A campus supervisor showed up, was outside the classroom and, together, they engaged in conversation with this young man and, at one point, he put the shotgun down and police officers were able to take him into custody.

During the melee of people trying -- the children trying to get out, we had one student that the shotgun was fired very close to her ear. She's at the hospital with possible hearing damage.

Another student fell over the tables trying to get out and she received some minor injuries. That's where we are at at this point. And I'd like to introduce the chief of police, Ed Whiting.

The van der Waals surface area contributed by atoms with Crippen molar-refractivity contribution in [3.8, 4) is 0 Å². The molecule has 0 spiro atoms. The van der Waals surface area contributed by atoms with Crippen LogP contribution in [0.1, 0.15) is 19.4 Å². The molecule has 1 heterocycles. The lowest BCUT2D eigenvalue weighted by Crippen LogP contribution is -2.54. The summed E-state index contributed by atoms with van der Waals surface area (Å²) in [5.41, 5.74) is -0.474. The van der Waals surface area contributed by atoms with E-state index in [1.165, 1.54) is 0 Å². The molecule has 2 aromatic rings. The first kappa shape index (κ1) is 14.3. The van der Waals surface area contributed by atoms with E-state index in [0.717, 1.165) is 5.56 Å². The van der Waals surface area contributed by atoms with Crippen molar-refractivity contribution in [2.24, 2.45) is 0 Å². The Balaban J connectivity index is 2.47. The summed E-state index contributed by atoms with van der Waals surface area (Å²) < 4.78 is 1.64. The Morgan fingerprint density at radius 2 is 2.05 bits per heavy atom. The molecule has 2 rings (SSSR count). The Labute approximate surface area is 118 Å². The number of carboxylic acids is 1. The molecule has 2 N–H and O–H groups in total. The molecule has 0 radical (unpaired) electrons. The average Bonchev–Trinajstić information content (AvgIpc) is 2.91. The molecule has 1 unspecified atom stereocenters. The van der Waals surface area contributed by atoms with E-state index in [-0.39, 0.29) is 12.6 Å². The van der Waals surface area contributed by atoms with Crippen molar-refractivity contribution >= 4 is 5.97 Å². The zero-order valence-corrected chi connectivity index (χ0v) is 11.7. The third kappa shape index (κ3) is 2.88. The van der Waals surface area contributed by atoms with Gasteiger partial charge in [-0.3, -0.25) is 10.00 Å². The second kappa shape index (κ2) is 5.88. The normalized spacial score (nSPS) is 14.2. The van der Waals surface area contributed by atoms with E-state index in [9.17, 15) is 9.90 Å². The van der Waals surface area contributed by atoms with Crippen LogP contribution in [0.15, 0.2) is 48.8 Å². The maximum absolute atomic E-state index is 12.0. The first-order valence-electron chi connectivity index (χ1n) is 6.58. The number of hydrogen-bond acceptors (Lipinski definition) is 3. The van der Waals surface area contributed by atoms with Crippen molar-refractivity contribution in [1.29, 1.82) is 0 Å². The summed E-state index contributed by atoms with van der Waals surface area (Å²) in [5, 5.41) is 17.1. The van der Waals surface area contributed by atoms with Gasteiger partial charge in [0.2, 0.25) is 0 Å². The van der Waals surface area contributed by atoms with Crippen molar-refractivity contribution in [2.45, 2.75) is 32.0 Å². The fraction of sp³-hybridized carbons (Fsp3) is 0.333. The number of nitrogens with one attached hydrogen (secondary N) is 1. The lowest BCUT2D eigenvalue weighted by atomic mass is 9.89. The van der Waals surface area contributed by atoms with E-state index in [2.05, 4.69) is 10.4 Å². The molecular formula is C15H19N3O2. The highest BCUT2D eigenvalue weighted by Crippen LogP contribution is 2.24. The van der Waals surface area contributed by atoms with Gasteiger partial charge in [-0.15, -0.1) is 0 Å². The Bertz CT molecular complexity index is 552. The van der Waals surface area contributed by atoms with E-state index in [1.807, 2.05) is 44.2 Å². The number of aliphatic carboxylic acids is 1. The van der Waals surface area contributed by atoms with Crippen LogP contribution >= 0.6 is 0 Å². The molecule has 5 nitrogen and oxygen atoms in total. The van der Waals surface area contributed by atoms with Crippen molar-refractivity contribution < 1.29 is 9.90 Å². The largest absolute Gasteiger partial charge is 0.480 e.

BALDWIN: Another school shooting, this one in Taft, California. As you just heard, a couple of injuries, one student airlifted and others, minor, there at Taft High School in California and the shooter, a student, is in custody.

Back after this.


ALI VELSHI, CNN CHIEF BUSINESS CORRESPONDENT: From the CNNMoney Newsroom in New York, I'm Ali Velshi. This is "Your Money."

Jack Lew is a perfect pick for Treasury right now. China trades goes way up. What you need to know about the debt ceiling and California teachers say no to guns.

But, first, President Obama has just nominated Jacob "Jack" Lew to be his next treasury secretary. Lew has been the White House chief of staff and he's described as a budget wonk and a consummate Washington insider.

Lew's also done two stints at the head of the Office of Management and Budget, the OMB, under Presidents Obama and Clinton. An old colleague of his from the OMB told me why the experience there makes him the perfect choice for the job right now.